There seem to be a couple reasons why you shouldn’t use this kick in MMA. The first one to me seems to be fairly obvious, which is that the kick is difficult to do. Kicks like the spinning back kick also suffer from this and therefore get a lot let use in the octagon. George St. Pierre trained with Joe Rogan to learn a spinning back kick and… had OK results. and this is a top tier fighter! Meia Lua is mechanically demanding and can take a fighter years to learn. As impressive as it looks, part of the reason it looks so great, is how hard it is to actually do. A fighter can spend months practicing this kick and not get it right. On the other hand, there may be other techniques that are less mentally and physically demanding, that can be learned in much less time. Take a look at some Capoeira kicks done by Anderson Silva and Conor Mcgreggor. Both amazing fighters, but both have lackluster Capoeira kicks. If you don’t practice Capoeira, it might be hard to see the flaws, but let me assure you that they are OK. Consider the fact that Connor looks like he’s going to fall over when he does this kick.
The second issue with this kick comes from one of its greatest strengths. The point of contact for this kick is the heel, which pools all the force generated into a small space. At the same time, that small surface area is difficult to kick with – especially when you’re spinning around. I’ve seen Conor throw this kick, but it’s difficult to hit. In fact, the only flush hit I’ve ever seen was the from the video above and this one here.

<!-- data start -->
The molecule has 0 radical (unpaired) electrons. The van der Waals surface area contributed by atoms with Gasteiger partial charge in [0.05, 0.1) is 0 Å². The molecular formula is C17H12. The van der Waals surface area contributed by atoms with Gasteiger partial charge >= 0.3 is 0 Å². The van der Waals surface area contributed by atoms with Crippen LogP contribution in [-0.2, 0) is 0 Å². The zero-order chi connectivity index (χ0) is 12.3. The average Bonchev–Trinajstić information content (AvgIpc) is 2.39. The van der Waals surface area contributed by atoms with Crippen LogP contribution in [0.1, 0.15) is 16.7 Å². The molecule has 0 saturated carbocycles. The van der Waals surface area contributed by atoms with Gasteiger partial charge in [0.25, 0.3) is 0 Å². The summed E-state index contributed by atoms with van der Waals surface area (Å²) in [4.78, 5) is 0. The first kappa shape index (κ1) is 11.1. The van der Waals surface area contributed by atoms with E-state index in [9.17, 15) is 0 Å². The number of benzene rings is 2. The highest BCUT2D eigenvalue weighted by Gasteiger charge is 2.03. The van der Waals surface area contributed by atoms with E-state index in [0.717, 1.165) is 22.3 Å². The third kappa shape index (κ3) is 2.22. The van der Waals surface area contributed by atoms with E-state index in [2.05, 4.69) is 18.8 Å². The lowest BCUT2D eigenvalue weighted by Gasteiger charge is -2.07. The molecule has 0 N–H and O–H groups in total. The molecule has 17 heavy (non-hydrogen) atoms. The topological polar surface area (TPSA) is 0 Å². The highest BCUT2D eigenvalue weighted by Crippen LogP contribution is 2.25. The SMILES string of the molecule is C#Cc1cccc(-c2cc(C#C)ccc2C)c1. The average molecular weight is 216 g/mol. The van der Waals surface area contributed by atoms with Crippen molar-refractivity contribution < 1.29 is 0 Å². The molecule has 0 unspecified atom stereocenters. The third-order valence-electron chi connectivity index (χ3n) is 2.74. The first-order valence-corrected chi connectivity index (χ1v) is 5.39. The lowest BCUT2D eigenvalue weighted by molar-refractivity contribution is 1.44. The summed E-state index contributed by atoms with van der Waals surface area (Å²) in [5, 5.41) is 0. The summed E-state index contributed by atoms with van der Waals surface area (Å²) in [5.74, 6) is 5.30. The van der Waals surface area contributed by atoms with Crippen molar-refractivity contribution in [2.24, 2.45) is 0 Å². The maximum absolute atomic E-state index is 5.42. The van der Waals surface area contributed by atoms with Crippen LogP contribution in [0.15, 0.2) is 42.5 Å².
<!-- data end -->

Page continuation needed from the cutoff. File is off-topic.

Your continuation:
The last issue with the Meia Lua that might explain why it’s so rarely used in MMA is that it is exhausting to use. The movement incorporates the entire body in an explosive way. The arms, feet, and core all collectively generate force to create an incredible blow. I have never seen this kick used outside of the 1st or 2nd round, and I think does hinder its utility. It seems more likely that a fighter would choose to rely on techniques that do not severely drain them, particularly during the later rounds.
If this kick was a car, it would still be in the proto-typing phase. That is to say, people are still workshoping when the best time to sue this kick is. Is it on the defense? On the offense? After a combination attack? It’s not clear to me, and I think it’s still unclear to the MMA talent out there. Despite this, I’m very hopeful that this kick and get incorporated in the world of mixed martial arts. There have been many cases of other martial arts bringing their techniques to supplement or even form the foundation for a fighter’s style. Karate and Tae Kwon Do come to mind.
It’s for this reason that Capoeira has a lot of hope. There have been UFC fighters that have shown interest in the martial art and it will be interesting to see how (and if) they apply it. If anyone’s going to have a say about the effectiveness of a martial art, it’s going to be the ones at the very top of the sport. Listen to Connor Mcgreggor talk about Capoeira.
His point is that , “there is a time and a place for every technique”. I think this is why so many strikers (particularly the ones that enjoy a lot of movement in their style) gravitate towards this Capoeira. It might be the movements, it might be the dodges, or in the case of MMA today, it could be incorporation of the Meia Lua de Compasso. Regardless, it can be argued that Capoeira has a place in MMA with many big names going to learn its techniques. Some examples are, Jose Aldo, Anderson Silva, Conor Mcgreggor, and Thiago Santos. For now, the Meia Lua de Compasso holds its own as the most dangerous Capoeira kick used in MMA.